We need to have the courage to say we tried it, it didn't work in practice (and not just because our finance persons are not capable — though, to be frank, many are not), and we're going to change while still committing to the same objectives of efficiency, effectiveness, transparency and accountability. I think the Hon Deputy Governor has the right motivations, but I disagree with himon the future of these two laws.

Sources and further reading.

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  1. Rock Iguana says:

    The PFML has been a disaster for the Cayman Islands. The real litmus test of the new coalition govt will be whether they are brave enough to acknowledge the failure (many of them were directly responsible for bringing it in) and consider implementing a new system that actually works, or going back to the old system that served us well for so long. We have had no meaningful accounts for the better part of two administrations. It is unacceptable, unless you view the better way forward as a downward slide.

    • Anonymous says:

      The old cash based system did NOT serve us well. Just ask the private sector providers who waited up to a year to get Treasury to pay them. The notion everything was wonderful in the past is just uninformed rose tinted nostalgia. This is not a defence of the PFML -I don't give a damn if it goes. But I hope any new system is made to work by doing what should have been done with the PFML, namely, firing the lazy and incompetent finance staff when they grumble and complain about how much work they have to do for their hugeley inflated salaries. XXXX

    • Anonymous says:

      I agree this was not the proper fit for here — but it did create alot of jobs — totally blow up the CS count–

  2. Anonymous says:

    A good idea badly implemented becomes a bad idea.  This is the story of the PMFL, an excellent system to manage government's finances and operations accountably. However like Freedom of Information, Standards in Public Life Commission and Auditor General, many politicians and civil servants spend their time working to withhold information that should be in the public domain.  Information is power and these people do not want to empower the public who pays the taxes.  Wake up Caymanians, demand the full implementation of the PMFL, in time our taxes will be spent to benefit the public and not the chosen few in the private sector, politicians and senior civil servants.  Keep the PMFL!

  3. Anonymous says:

    The main problem here is that many public servant bookkeepers have no concept of the difference between accrual and cruel accounting.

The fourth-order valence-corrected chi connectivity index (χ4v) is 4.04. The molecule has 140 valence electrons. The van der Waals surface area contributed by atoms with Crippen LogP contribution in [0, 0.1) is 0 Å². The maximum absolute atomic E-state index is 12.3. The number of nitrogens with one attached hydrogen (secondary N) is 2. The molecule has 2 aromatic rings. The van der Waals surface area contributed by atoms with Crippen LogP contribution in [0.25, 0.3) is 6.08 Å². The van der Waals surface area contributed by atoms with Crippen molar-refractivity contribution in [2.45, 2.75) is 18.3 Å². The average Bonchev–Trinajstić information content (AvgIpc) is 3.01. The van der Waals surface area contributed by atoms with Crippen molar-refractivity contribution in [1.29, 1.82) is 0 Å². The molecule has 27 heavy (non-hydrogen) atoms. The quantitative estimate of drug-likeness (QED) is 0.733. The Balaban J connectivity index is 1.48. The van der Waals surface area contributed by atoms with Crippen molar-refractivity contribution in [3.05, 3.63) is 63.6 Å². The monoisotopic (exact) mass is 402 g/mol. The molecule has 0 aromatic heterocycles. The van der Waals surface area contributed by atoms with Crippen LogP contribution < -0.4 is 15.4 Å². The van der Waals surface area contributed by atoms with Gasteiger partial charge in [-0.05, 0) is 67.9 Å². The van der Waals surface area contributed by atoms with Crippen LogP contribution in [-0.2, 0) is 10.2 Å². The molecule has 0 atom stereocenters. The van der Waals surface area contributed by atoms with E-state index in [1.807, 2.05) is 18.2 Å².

The corrupt political masters, of course, take full advantage of this incompetence.


    Slowly, things will get better as young educated and ethical Caymanians take over the reins of government.

  4. Anonymous says:


    • Anonymous says:

      Thanks. That was an exceptionally impressive presentation indeed.

      • Anonymous says:

        Really – impressive – from what angle you looking?

        • Anonymous says:

          From the angle, 16:29, of someone in the private sector who would like government in the fifth most important offshore financial services industry in the world to be able to demonstrate that they have the intellectual vision and the civil servants with the diligence and competence to implement a financial management system that responds to the needs -transparency, fiscal prudence, best accounting practices etc- of the 21st century. The vision was there. The diligence and competence, especially of those at the top of Finance, who should have been leading the charge just wasn't there. But no consequences will accrue to them because oftheir uselessness. I just wish to God they were working in the accounting firm I work for.

    • Anonymous says:

      All looks good in theory, but clearly the commitment to actually achieving the goals laid forth was lacking. In particular, there appears to be a distinct failure in Financial Management and HR Management. Underperforming civil servants are not actually dismissed, and financial reports are not completed properly.

      The whole of this viewpoint isn't to say that the seed of the idea for the PMFL was bad, but that it just hasn't worked well in reality and it's time to consider new options that are not only manageable, but also will improve transparency and accountability.

      Similar goal, different method.

  5. Anonymous says:

    Peter gough in the middle of this whole mess. Though retired years ago , he is still a power player as he consultant for CIG …. Double dipping ….

    • Anonymous says:

      So why do his bosses employ him, 6:37? Are they forced to for some reason? Could it be that he works hard and delivers the performance they require of him? Wow, now there's an unusual possibility in the civil service.

      • Anonymous says:

        Funny how you only reach that conclusion when an expat is involved.

        • Anonymous says: